The sun is peeping slightly from behind the clouds and I now need to start the wake up circuit. We will see you all later this afternoon, back at school. 

Until then, it’s over and out from The Blog Bloke 


As we sit in the parking area at the Yarmouth ferry terminal, I can get everyone up to date with events since first thing this morning.

We launched the ‘Great wake up’ operation at 6.30am sharp and, yet again, the children’s response was top drawer. Despite failing to find my collection of lucky charms last night, and the SAS phone line being engaged, we were all packed and loaded on the coach by 7.23am. This group have pulled up some trees this week, but this feat may have topped them all. We enjoyed our final breakfast of the trip together and the hotel owners announced Room 16 as the winners of the tidiest room competition. Congratulations to Ellie, Grace, Maycee and Willow L…they’ve had a particularly successful 24 hours after the construction of the Shanklin Sand Stadium yesterday afternoon. After a team photo on the steps of the hotel, we boarded the coach to depart for the final time. Tony, our coach driver said “You are the most organised and the best school I’ve ever worked with. If you come back next year, please ask for me as your driver again.” That wonderful comment means that everyone we have interacted with this week has loved being in our company. One of the key targets of the trip has been well and truly nailed.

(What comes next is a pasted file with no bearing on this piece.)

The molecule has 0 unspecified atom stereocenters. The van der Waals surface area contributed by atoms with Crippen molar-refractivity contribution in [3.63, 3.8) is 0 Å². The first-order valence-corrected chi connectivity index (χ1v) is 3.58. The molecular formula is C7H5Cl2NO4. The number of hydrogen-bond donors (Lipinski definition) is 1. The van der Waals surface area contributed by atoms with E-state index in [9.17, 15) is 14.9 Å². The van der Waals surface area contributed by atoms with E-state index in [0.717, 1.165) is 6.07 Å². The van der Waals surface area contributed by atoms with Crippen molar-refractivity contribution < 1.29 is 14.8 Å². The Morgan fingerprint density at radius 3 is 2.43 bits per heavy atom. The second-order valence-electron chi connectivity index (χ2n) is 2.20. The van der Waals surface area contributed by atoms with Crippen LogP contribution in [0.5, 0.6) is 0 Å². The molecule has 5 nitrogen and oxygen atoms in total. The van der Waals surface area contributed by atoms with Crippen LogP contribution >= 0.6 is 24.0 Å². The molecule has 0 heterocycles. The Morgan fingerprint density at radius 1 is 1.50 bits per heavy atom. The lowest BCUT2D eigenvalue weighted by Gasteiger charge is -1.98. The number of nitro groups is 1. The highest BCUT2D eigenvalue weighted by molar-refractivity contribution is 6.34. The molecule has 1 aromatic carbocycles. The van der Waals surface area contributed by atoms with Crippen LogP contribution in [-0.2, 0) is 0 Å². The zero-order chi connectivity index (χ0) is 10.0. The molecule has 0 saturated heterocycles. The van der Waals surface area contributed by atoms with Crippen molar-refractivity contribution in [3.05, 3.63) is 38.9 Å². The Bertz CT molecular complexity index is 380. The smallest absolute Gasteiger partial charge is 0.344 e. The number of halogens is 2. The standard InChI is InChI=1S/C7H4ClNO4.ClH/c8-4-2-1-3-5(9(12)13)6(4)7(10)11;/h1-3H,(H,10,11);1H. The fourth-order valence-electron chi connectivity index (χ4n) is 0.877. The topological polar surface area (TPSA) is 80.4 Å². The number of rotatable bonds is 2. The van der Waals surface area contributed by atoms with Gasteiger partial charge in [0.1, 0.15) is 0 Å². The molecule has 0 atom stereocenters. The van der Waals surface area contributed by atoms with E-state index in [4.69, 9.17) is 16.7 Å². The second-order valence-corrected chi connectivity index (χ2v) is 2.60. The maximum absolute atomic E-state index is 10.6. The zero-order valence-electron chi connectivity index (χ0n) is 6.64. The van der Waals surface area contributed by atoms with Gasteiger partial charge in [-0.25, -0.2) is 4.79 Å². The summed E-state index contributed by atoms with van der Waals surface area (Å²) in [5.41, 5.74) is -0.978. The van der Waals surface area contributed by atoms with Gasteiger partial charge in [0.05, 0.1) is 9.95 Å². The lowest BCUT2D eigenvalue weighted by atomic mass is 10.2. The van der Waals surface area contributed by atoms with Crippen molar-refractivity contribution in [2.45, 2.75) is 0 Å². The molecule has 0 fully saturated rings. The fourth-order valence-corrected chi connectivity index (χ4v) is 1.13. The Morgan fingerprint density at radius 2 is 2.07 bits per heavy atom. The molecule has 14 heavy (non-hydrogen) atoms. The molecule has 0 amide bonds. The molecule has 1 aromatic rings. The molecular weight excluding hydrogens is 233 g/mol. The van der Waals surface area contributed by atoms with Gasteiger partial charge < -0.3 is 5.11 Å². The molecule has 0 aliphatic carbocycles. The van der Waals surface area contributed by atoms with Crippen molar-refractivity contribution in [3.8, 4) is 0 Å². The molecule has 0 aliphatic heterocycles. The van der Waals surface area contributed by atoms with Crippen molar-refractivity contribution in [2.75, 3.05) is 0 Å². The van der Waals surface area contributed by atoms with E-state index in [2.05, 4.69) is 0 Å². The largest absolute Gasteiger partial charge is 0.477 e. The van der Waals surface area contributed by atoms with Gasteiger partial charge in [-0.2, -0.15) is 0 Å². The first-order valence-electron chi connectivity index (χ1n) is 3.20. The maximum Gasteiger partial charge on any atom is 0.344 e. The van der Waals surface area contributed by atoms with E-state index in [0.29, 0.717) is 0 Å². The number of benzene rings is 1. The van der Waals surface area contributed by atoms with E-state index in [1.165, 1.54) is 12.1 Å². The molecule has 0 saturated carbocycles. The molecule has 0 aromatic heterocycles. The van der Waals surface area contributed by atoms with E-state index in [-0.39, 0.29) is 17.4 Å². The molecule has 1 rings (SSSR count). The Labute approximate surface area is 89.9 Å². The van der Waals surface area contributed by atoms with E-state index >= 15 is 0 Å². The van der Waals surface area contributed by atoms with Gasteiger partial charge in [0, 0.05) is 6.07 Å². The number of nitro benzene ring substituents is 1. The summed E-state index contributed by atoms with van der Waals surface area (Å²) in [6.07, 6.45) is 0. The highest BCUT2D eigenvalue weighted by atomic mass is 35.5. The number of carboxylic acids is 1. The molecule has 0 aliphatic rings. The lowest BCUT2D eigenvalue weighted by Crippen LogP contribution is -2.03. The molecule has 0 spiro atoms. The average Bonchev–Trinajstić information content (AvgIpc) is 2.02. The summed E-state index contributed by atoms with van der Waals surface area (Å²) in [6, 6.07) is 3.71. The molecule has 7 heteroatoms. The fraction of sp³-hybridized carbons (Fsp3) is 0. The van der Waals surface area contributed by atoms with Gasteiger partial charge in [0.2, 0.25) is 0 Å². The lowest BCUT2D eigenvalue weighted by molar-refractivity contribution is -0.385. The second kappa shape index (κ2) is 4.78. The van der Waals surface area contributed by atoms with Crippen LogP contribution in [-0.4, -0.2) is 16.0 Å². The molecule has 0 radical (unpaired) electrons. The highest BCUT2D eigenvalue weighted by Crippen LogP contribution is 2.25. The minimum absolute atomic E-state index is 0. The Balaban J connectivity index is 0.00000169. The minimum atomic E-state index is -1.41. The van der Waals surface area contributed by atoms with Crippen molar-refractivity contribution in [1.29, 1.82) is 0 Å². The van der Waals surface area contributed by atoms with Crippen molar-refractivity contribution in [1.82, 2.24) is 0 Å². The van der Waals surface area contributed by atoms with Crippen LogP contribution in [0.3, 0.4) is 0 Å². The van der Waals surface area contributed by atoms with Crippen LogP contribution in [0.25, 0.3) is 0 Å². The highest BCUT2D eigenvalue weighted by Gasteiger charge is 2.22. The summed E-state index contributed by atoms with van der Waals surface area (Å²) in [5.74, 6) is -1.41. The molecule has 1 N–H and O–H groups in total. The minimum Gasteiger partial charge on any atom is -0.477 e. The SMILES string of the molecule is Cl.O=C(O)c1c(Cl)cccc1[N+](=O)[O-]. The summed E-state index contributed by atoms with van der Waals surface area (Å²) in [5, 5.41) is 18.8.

We made the drive to Osborne House, Queen Victoria’s holiday home by the sea where we arrived on time for our VIP entry slot at 9.30am. Maia, who has been luxury house spotting on the island all week, was suitably impressed, particularly with the sea views. Once inside, our volunteer guide led us around the house on a somewhat whistle-stop tour. I could see Blossom S eyeing up various artefacts, vases, statues and antique furniture in each room. “Are you thinking of putting in an offer?” I asked her. She smiled. “No, I’m just thinking that my mum would love it in here, she’d spend all day cleaning.” Blossom is not wrong there. There were plenty of things to clean, dust and polish…and three beautiful glass chandeliers for Del Boy, Rodney and Grandad to restore while The Queen is away.